New York, Sep 21 2011 7:05PM
In the face of the world financial crisis, Argentina called from the podium
of the United Nations today for true economic reform to regulate run-away
speculation and other factors undermining market stability, global
development and well-being.
“Speculation apparently has no brakes and can move from one place to another
and from one country or region to another, affecting currencies, economies
and also the daily life of citizens, destroying jobs, depriving them of a
worth education and of health care,” Argentine President Cristina Fernández
de Kirchner <“http://gadebate.un.org/66/argentina“>told the General Assembly
on the opening day of its annual general debate.
“It is crucial that this be understood, because today it might be
speculation on food, yesterday it was on oil, and tomorrow it could be on
mints if that proves profitable and provides a better market position to
those capital flows that are transferred from one end of the world to the
other without any type of control or regulation,” she said.
“Regrettably we continue in the same position because beyond what I would
call totally cosmetic changes no serious steps have been taken towards the
regulation that is required.”
At the same time Ms. Kirchner called for fundamental Security Council
reform, expanding its current 15-State membership, but not by increasing the
number of permanent members. That category should be eliminated, she said,
along with the right to veto now held by the five permanent members – the
United Kingdom, China, France, Russia and the United States.
The veto was necessary at the UN’s foundation during the Cold War when there
was a bipolar world aligned either with the US or the former Soviet Union,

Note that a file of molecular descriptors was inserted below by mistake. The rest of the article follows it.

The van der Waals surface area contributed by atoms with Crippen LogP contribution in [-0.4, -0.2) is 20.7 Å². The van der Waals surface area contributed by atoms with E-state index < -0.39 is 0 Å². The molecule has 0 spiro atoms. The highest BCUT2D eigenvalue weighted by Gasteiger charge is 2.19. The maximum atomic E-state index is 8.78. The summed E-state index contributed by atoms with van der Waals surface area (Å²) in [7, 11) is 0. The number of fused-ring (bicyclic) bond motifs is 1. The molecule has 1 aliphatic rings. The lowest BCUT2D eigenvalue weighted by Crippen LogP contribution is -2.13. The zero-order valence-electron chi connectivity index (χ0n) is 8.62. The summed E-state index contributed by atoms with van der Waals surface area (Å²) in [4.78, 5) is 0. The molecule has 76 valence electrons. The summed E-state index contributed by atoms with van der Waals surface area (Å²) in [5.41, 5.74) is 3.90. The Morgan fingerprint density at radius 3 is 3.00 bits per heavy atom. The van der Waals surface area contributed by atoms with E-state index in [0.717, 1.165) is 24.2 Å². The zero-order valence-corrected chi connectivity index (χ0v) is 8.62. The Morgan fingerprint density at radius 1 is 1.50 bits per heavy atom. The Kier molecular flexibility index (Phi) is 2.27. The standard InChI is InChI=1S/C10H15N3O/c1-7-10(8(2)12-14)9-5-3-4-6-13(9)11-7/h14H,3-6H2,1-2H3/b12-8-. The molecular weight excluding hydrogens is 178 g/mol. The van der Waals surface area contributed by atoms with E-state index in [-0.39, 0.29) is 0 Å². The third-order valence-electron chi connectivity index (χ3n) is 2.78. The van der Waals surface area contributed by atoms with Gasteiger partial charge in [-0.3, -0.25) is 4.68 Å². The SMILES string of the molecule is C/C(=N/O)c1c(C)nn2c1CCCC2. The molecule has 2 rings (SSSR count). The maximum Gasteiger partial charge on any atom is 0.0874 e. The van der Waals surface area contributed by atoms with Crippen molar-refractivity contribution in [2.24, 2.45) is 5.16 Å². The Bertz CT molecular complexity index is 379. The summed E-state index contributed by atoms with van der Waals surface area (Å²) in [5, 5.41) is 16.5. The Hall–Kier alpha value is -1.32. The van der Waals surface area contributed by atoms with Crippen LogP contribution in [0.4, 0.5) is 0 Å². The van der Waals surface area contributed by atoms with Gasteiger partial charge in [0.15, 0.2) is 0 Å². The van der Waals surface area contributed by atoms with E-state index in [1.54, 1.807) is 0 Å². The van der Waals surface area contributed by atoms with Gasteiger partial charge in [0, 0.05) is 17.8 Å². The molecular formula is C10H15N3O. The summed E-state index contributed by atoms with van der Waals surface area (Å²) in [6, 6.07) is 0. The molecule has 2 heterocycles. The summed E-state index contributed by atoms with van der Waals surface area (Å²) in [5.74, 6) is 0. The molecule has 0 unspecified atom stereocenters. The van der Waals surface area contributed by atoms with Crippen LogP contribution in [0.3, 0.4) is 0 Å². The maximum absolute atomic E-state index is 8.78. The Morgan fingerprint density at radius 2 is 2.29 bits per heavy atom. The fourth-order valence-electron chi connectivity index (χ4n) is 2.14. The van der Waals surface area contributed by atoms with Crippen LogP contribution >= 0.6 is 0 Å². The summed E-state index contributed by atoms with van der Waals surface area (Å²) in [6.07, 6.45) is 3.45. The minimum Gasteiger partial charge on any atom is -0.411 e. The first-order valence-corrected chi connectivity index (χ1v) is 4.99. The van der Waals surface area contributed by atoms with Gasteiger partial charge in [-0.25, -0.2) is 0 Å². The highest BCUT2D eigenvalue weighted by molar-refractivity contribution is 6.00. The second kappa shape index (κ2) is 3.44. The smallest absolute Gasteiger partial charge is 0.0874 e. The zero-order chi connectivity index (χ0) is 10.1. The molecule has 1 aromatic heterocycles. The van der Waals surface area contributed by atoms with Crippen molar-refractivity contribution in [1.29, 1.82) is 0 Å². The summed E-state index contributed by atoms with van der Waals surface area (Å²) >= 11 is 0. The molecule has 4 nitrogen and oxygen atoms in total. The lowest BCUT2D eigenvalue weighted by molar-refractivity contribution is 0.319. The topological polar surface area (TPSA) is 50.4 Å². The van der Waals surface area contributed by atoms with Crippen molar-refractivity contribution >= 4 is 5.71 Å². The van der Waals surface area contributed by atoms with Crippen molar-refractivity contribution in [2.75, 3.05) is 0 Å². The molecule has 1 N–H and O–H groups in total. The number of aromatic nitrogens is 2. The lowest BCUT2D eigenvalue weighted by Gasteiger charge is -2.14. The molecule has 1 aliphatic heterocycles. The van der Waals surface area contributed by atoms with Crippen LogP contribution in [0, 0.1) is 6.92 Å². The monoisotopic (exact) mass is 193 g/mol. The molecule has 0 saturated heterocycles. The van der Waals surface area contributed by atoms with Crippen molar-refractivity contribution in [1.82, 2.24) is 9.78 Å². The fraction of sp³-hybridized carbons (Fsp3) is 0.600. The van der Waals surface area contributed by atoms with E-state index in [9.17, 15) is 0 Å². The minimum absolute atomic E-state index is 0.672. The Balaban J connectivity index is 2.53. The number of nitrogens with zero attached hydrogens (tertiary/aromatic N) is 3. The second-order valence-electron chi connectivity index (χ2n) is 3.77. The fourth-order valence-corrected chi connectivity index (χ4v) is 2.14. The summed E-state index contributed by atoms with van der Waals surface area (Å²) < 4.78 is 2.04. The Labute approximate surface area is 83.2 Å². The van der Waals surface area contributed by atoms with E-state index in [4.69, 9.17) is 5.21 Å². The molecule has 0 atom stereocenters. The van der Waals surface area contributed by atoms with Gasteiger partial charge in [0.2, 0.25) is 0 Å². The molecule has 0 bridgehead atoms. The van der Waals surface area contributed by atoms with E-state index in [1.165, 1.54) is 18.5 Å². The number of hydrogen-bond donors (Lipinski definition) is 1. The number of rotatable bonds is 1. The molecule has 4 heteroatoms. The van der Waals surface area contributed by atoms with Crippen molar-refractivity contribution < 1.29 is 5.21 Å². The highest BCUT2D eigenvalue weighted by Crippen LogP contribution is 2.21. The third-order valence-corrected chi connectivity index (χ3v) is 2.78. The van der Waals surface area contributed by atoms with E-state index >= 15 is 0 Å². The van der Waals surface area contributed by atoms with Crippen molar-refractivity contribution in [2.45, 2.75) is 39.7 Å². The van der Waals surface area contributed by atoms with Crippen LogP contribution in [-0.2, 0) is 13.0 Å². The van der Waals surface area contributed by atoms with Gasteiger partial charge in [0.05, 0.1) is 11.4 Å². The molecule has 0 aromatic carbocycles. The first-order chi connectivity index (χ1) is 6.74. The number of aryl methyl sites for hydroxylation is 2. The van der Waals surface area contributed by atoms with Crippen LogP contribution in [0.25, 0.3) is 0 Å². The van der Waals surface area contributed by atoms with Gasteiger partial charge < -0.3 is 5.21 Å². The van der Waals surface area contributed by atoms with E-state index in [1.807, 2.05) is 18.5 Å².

but now it no longer defends security and stability and is used for those
members’ national interests, she said.
She urged the admission of Palestine as a full UN Member State and called on
the UK to negotiate with Argentina, as demanded by UN resolutions, on the
future of the UK-ruled Falklands Islands (Malvinas), saying that fishing and
offshore oil resources were being illegally appropriated.
Returning to a theme that her country has raised every year since 2003, Ms.
Kirchner called on Iran to hand over Iranians implicated by Argentine
judicial authorities in the blowing up of the Israeli embassy and a Jewish
community centre in Buenos Aires in 1992 and 1994 respectively.
She noted that the Iranian foreign ministry in July voiced its intention to
“cooperate and begin a constructive dialogue,” an offer she said Argentina
would take up. But, she added, “although this may show a change of attitude
on the part of the (Iranian) Government, it does not by itself constitute
satisfaction of our demands which, as I have said with all clarity, are
those of justice.”
Paraguayan President Fernando Lugo Mendez echoed Ms. Kirchner’s calls for
financial reforms and urged the UN to establish measures that allow States
to implement policies enabling them to reduce inequalities in their own
countries, as well between rich and poor countries.
He stressed that inequality is growth-stifling and called on the Assembly to
design and construct a new financial model that can adequately respond to
cyclical economic crises.
“Solidarity is not only a moral imperative, it is a necessary reality to
achieve progress and to avoid and combat the dark consequences if we ignore
it: violence and delinquency,” Mr. Lugo said, emphasizing that inequality
would not be reduced without cooperation from all states
He also voiced opposition to the United States’ 50-year economic embargo
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